Thanks you for the help. This works just the way I wanted it to.


      :                      REM strip chrs10 (line feed)from each car string
      FOR x=1 TO fc   : REM    fc is the number of entries from the car file
        cr$=""
        cr$= LEFT$(car$(x),1)
        IF ASC(cr$)=10 THEN d$=MID$(car$(x),2):car$(x)=d$:        REM check for a 10
      NEXT x
      :                      REM collect chars starting at 2nd char in d4

Stephen Hatch

Richard Russell
 

On Sun, Mar 25, 2018 at 09:35 am, R.E. wrote:
Here is what I wrote to strip the LF off the word processor file.
It's a somewhat long-winded version of the code listed in the Wiki article to which I linked earlier, here rewritten using your variable names:

      IF ASC(car$(x))=10 car$(x)=MID$(car$(x),2)

If you compare this with yours you'll see that you have quite a lot of unnecessary code: initialising cr$ to "" (not needed), setting cr$ to the first character of car$(x) (not needed: ASC returns the first character anyway), using a temporary string d$ (not needed).

If you've previously been used to programming in C such overheads are insignificant (and indeed the compiler can probably spot them and strip them out anyway) but a slow, interpreted, language like BBC BASIC benefits from some 'manual optimisation'.  Even if the speed improvement is of no value in this particular case, it might be on another occasion.

Richard.

samr6791@...
 

The simple test program shown in post #22486 was tried:
"No such variable" was reported at the first line.
The PC has Windows Vista, with BBC BASIC for Windows version 5.50b.
Attempts to upgrade to version 6.12a have failed.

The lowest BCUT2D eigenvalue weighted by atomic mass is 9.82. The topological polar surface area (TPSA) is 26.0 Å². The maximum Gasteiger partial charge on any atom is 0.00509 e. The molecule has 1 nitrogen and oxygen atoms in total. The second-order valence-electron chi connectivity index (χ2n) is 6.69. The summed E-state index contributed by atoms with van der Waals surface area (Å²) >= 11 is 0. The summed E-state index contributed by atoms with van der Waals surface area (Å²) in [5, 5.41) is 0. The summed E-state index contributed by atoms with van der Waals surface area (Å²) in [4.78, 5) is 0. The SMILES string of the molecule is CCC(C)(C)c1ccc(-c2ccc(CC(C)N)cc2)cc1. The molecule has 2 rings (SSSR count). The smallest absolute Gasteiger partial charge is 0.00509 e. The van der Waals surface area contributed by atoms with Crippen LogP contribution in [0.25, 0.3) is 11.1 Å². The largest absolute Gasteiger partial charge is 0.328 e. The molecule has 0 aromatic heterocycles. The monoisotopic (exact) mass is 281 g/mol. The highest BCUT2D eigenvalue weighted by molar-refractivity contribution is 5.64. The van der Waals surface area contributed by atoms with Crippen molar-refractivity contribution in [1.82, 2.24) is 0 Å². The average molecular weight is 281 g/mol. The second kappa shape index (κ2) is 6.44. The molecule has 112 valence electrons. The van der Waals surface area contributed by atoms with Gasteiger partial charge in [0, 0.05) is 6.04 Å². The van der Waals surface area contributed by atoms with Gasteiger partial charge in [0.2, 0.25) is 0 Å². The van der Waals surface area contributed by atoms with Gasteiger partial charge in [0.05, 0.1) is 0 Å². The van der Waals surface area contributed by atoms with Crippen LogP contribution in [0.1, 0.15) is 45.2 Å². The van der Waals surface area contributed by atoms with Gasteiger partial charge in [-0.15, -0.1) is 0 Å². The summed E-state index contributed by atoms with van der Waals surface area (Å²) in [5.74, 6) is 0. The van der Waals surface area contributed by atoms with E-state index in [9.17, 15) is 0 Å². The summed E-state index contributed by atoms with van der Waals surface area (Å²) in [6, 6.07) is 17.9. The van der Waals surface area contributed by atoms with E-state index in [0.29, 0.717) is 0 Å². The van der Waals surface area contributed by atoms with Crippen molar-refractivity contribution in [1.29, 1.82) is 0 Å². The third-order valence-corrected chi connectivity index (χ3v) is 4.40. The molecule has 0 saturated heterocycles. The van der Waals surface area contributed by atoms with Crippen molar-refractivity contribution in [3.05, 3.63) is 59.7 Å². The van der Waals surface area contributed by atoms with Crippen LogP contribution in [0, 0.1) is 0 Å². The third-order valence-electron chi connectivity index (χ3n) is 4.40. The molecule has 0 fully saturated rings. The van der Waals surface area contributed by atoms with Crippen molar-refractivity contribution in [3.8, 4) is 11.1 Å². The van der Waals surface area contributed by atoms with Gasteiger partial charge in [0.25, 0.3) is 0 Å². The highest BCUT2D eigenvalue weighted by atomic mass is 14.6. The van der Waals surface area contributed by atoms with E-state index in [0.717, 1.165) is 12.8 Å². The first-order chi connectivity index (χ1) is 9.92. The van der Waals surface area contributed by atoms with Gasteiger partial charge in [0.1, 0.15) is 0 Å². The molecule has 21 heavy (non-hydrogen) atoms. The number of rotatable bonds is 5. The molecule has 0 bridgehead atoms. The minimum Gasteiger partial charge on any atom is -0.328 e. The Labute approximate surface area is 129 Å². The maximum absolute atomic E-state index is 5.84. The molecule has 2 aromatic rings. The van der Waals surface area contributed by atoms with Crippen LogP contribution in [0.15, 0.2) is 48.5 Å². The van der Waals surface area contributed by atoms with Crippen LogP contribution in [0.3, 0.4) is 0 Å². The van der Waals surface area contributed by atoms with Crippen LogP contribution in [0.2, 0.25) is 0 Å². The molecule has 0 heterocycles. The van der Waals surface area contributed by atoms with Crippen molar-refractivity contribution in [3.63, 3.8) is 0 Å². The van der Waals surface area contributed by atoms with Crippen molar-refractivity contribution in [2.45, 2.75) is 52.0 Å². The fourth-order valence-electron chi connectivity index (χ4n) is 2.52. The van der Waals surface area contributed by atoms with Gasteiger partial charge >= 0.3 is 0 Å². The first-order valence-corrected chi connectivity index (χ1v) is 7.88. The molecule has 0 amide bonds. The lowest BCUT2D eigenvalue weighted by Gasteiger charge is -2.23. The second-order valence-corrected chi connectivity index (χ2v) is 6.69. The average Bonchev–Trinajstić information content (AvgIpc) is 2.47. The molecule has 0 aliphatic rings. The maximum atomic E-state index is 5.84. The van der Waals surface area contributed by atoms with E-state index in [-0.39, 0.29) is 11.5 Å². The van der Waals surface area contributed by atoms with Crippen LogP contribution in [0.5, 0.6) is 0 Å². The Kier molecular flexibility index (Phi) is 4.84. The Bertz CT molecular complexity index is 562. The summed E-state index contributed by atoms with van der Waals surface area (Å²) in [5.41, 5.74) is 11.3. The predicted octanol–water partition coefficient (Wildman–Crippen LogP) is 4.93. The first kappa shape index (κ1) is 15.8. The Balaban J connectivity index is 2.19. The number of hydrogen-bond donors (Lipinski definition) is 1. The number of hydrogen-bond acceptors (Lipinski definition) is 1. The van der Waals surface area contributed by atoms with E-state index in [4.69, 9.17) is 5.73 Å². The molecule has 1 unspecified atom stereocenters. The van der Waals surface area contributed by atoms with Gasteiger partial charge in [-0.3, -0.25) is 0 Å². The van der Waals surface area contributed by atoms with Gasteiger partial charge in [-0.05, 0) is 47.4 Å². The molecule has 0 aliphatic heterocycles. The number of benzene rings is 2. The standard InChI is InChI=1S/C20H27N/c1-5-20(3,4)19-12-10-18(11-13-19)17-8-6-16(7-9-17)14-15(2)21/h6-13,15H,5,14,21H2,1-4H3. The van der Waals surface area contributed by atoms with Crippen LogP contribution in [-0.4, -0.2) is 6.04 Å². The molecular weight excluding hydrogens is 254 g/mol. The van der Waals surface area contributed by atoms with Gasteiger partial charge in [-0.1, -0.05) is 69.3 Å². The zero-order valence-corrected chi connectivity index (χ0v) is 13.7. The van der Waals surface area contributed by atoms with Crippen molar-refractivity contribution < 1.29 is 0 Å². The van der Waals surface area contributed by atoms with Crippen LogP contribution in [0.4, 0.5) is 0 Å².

(When "Run as administrator' is used with "upgrade.exe" there is no response).
If anyone could suggest why this simple test routine fails it would be much appreciated.

      file% = OPENOUT(@tmp$ + "test.dat")
      PRINT #file%, "Hello", "world!"
      PTR#file% = 0
      INPUT #file%, hello$, world$
      CLOSE #file%
      PRINT hello$, LEN(hello$)
      PRINT world$, LEN(world$)

Richard Russell
 

On Sun, Jan 6, 2019 at 09:01 PM, <samr6791@...> wrote:
If anyone could suggest why this simple test routine fails it would be much appreciated.
It's because v5.50b is ancient (released around twelve years ago, almost to the day) so will have many bugs, some features not yet implemented (e.g. @tmp$ did not yet exist, hence the error) and won't be compatible with modern versions of Windows.  You need to upgrade to v6.12a: there's no reason why you would not be able to, I've tested it on Windows 95, Windows 2000, Windows XP, Windows 7 and Windows 10.

So repeat the upgrade.  If you have a virus scanner, disable it first since that's a likely cause of any issues.  Also make sure that the 'upgrade.exe' you downloaded is not corrupted: html downloads aren't reliable.  For example check that the file length is exactly 5,028,440 bytes.

You could also consider using 'BBC BASIC for SDL 2.0' (BBCSDL).  It should run in Windows Vista (although admittedly I've not tried it) and is free!  Unlike 'BBC BASIC for Windows', it is being actively developed.

samr6791@...
 

Following advice from Richard Russell the v5.50b version of BB4W has been upgraded, and the simple test given in this discussion works perfectly now.